Contact your local building department to learn more about what is required of you. The staff may know the rules or can point you in the right direction. Also, consider reaching out to your local electricians union to both network and understand licensing expectations. Finally, contact the National Electrical Contractors Association, the national voice of the electrical construction industry. NECA’s website includes links to state licensing rules as well as content focused on core curriculum and other studies.

Get Ready To Go to School

Selecting an electrician school is the first step on your journey. Here are some tips on how to pick the right one for you.

1. Make Sure You Have a Solid Foundation


Apprenticeship programs do not require a college degree, but some high school courses are called for. Most programs require the completion of at least one year of algebra. Others may necessitate, or strongly suggest, classes in physics, mechanical drawing and industrial arts.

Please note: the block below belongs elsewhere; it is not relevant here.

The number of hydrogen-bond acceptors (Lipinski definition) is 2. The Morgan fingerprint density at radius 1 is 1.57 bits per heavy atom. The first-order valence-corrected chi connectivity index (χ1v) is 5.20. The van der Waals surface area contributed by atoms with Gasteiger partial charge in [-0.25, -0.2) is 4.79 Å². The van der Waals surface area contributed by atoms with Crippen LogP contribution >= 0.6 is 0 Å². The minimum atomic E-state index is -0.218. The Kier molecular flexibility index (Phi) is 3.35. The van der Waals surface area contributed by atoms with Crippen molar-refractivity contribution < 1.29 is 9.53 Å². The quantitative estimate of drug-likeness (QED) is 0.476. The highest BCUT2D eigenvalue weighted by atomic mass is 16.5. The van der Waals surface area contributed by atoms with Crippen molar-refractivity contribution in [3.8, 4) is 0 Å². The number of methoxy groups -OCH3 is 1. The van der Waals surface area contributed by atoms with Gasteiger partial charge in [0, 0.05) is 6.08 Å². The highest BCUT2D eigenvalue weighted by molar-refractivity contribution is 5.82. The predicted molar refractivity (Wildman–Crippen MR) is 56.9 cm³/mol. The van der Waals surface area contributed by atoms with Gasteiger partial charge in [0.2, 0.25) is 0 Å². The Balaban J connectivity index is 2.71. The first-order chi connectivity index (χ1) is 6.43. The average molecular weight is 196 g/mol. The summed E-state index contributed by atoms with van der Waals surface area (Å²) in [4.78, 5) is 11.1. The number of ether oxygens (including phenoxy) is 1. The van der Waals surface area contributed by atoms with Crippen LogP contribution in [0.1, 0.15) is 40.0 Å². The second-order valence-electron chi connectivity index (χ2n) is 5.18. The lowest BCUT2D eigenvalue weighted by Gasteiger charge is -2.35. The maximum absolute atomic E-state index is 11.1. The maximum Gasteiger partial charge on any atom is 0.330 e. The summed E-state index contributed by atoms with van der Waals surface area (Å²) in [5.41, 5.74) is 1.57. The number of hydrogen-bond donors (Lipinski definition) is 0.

2. Determine Your Type

While no more than a high school diploma is necessary to become an electrician, many apprenticeship programs encourage future electricians to pursue some higher education. Students who take that advice and search for the right secondary school have some options.

They may select a vocational or trade school. Vo-Ed schools offer diploma or certificate programs and often take no more than a year or two to complete. Courses are often available to high schoolers, allowing students to get a jump on their apprenticeship commitment.

Others may choose to get an associate’s degree from a community or junior college. Attending a community college gives students the opportunity to explore electives outside their degree program, which may help them develop complementary skills that will support their electrical career.